Preaching's Preacher's Guide to the Best Bible Reference for 2014 (New Testament Commentaries)
The Reformation was a call to return with renewed vigor to the biblical roots of Christian faith and practice. Still, for the Reformers, the truth of the Bible could never be separated from the true community of God’s people gathered by his Word. In the book of Acts, they found God’s blueprint for how the church should participate with the Holy Spirit in accomplishing his purposes in the world.
In the latest Reformation Commentary on Scripture, the diverse streams of the Protestant movement converge on the book of Acts, providing a lesson in the nature of biblical reform from those who bore it out for the first time. Authors Esther Chung-Kim and Todd R. Hains present a vivid portrait of the Reformers’ views on the contemporary church’s faithfulness to its God-given identity and calling.
The Reformers approached the narrative account of the early church in the book of Acts from diverse viewpoints. Commentators like John Calvin and the Swiss Reformer Heinrich Bullinger elaborated on the theological implications of the text with a great deal of historical detail. Others like reform-minded Catholic Johann Eck evoked episodes in Acts in response to pressing concerns of the day. Sermons upheld notable characters in Acts such as Peter, Stephen, Paul, Lydia, and Apollos as examples of robust faith and of life in Christian community. Anabaptists in their apologetic works focused heavily on the necessity of believer’s baptism.
The commentators’ interactions range from irate disagreement to irenic concord, but all exhort their readers not to dissolve “the holy knot” of the plain history of Christ’s works and their lasting fruits. For them, Acts is certainly history, but it cannot be mere history.
Explore more volumes in the Reformation Commentary on Scripture Series
“Because it is the fiftieth day after Easter. On Easter the children of Israel departed from Egypt through the Red Sea into the wilderness. Now on the fiftieth day after their departure they received the law through Moses on Mount Sinai.… But what is Pentecost?” (Page 18)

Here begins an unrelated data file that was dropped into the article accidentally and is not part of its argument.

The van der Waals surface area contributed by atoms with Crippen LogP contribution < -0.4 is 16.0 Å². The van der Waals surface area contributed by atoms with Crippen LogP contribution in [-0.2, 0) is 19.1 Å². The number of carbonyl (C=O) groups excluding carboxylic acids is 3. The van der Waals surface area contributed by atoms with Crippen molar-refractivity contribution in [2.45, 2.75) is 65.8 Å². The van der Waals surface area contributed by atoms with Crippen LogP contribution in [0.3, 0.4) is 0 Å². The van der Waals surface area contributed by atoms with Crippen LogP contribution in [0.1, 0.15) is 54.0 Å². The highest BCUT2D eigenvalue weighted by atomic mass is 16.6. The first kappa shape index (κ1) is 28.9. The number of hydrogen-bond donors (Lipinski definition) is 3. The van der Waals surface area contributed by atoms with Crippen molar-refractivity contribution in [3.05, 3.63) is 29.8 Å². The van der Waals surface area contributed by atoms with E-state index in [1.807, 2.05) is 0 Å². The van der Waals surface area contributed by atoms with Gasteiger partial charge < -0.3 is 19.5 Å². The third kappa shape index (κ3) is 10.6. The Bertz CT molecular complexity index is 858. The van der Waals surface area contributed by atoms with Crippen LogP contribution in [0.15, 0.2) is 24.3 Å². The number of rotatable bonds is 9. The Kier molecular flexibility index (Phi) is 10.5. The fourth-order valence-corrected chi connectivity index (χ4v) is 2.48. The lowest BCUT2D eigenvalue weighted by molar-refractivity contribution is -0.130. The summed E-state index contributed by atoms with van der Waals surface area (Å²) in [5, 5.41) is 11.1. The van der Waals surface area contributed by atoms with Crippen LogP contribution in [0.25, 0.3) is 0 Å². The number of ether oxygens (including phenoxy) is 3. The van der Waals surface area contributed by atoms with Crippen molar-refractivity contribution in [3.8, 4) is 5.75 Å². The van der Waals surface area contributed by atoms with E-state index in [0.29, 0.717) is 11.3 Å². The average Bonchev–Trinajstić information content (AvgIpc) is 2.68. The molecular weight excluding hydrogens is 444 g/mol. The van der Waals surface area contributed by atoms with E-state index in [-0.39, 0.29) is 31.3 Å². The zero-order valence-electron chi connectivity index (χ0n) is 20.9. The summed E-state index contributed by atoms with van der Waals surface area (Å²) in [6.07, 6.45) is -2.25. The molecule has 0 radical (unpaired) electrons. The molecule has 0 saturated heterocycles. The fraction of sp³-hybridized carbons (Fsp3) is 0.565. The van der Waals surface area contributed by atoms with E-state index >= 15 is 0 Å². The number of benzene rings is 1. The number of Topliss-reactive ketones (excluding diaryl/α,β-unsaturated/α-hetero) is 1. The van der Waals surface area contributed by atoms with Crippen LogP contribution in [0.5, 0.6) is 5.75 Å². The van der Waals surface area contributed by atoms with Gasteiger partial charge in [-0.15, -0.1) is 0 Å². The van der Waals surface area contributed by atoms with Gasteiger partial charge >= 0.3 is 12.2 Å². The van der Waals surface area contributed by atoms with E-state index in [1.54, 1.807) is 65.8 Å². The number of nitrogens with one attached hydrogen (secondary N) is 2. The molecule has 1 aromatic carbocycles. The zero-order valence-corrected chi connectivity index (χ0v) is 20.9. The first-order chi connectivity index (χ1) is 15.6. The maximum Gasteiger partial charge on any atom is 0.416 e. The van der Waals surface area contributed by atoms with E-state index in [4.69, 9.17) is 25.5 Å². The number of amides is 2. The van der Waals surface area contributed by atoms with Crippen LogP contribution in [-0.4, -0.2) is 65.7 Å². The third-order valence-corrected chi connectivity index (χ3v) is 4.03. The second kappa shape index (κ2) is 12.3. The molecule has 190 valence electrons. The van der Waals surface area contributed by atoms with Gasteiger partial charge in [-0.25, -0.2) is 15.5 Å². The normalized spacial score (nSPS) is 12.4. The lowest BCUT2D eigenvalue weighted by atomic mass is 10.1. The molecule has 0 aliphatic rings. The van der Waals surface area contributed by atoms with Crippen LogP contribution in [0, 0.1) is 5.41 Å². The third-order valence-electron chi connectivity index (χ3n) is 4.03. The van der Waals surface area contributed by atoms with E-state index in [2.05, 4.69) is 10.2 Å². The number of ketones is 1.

“Some—especially the Hutterites—believe that the example set forth is meant to be prescriptive for Christian communities, while others reject such interpretations that seek to turn the Jerusalem church’s use of property and possessions into a universal standard for all Christian communities. Nonetheless, there appears to be general agreement that the sharing and selling of possessions to provide for those in need within the community is praiseworthy and ideal, demonstrating unity in Christ through the Holy Spirit, while such practices are not meant to become new, compulsory laws for believers.” (Page 35)
“Therefore, the beginning of Acts establishes that Christ will be present in a new way, namely through the Holy Spirit.” (Page 4)
“First, that as soon as the truth of the gospel comes to light, Satan sets himself in opposition to it” (Page 48)
“The magician becomes blind; the proconsul becomes able to see. Unbelief makes the magician blind. Belief makes the proconsul able to see.” (Page 175)
This book is a thoughtful product of quality scholarship, and this is reflected in every page of the book. In its effort to discover and combine in one place how various reformers understood the book of Acts, this book truly bridges the gap between 'us' and 'them', and between 'us' and the first generation of Christians.
-Ervin Budiselic, Kairos, VII (2013)
In the Logos edition, this digital volume is enhanced by amazing functionality. Scripture citations link directly to English Bible translations, and important terms link to a wealth of other resources in your digital library, including tools for original languages, dictionaries, encyclopedias, commentaries, and theology texts. Perform powerful searches to find exactly what you’re looking for. Take the discussion with you using tablet and mobile apps. With Logos Bible Software, the most efficient and comprehensive research tools are in one place, so you get the most out of your study.
Esther Chung-Kim (PhD, Duke University) is assistant professor of religious studies at Claremont McKenna College, Claremont, California. She is the author of Inventing Authority.
Todd R. Hains is a PhD candidate in historical theology at Trinity Evangelical Divinity School in Deerfield, Illinois, and assistant project editor of the Reformation Commentary on Scripture.